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Alternative Medicine

Wherever did Paul Smaglik get the idea that the boost in the National Institutes of Health's Office of Alternative Medicine (OAM) budget to $20 million was "unexpected" (P. Smaglik, "Office of Alternative Medicine Gets Unexpected Boost," The Scientist, Nov. 10, 1997, page 7)? In my opinion it was coldly calculated. No one, not even Sen. Tom Harkin (D-Iowa), would have expected Congress to give OAM institute status and a budget of $200 million. But by demanding just that and forcing the Congress

Saul Green

Wherever did Paul Smaglik get the idea that the boost in the National Institutes of Health's Office of Alternative Medicine (OAM) budget to $20 million was "unexpected" (P. Smaglik, "Office of Alternative Medicine Gets Unexpected Boost," The Scientist, Nov. 10, 1997, page 7)? In my opinion it was coldly calculated. No one, not even Sen. Tom Harkin (D-Iowa), would have expected Congress to give OAM institute status and a budget of $200 million. But by demanding just that and forcing the Congress to turn down his request, Harkin put his buddies on the congressional conference committee in the position of having to mollify him with an agreeable alternative. That turned out to be an increase of OAM's annual budget to $20 million rather than a reduction to $7.5 million.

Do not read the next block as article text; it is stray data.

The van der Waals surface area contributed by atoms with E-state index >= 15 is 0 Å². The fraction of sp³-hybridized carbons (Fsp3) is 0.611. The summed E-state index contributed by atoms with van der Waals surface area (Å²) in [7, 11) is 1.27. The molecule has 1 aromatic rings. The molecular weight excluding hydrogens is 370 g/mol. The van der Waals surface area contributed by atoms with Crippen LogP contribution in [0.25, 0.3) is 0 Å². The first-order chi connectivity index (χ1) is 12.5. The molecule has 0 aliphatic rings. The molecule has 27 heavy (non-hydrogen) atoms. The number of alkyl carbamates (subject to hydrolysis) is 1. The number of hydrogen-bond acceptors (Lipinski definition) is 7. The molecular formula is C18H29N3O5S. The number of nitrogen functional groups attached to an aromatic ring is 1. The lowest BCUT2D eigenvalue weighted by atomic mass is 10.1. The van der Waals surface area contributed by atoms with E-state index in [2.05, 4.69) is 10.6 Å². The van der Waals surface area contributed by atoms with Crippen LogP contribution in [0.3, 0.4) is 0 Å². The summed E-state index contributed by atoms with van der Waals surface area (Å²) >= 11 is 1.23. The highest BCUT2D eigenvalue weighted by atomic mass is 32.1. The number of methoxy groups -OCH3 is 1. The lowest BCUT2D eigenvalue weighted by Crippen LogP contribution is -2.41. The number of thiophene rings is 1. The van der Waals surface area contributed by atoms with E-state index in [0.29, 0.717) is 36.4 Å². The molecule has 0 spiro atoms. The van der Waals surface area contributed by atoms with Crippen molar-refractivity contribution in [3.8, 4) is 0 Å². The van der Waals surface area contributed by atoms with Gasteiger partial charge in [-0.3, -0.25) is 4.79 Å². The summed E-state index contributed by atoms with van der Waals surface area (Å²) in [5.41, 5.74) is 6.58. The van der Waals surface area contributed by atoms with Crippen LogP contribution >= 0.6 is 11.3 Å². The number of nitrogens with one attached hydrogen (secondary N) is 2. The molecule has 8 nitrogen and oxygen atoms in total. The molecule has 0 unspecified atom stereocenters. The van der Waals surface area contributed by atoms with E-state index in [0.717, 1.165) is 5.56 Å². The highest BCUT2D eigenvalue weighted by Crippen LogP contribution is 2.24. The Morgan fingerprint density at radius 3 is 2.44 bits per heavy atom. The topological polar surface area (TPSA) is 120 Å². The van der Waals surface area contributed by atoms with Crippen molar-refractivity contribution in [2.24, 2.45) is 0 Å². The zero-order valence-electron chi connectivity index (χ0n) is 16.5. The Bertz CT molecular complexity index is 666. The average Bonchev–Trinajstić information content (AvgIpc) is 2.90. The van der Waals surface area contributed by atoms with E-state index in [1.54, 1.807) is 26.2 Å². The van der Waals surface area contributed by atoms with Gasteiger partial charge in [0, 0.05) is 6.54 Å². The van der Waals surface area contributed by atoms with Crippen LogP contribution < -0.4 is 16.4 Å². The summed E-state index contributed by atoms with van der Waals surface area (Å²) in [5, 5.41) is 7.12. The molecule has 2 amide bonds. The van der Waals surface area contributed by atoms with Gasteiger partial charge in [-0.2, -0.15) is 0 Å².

James Gordon's explanation in the article that research couldn't be done by OAM because it was institutionally shackled...

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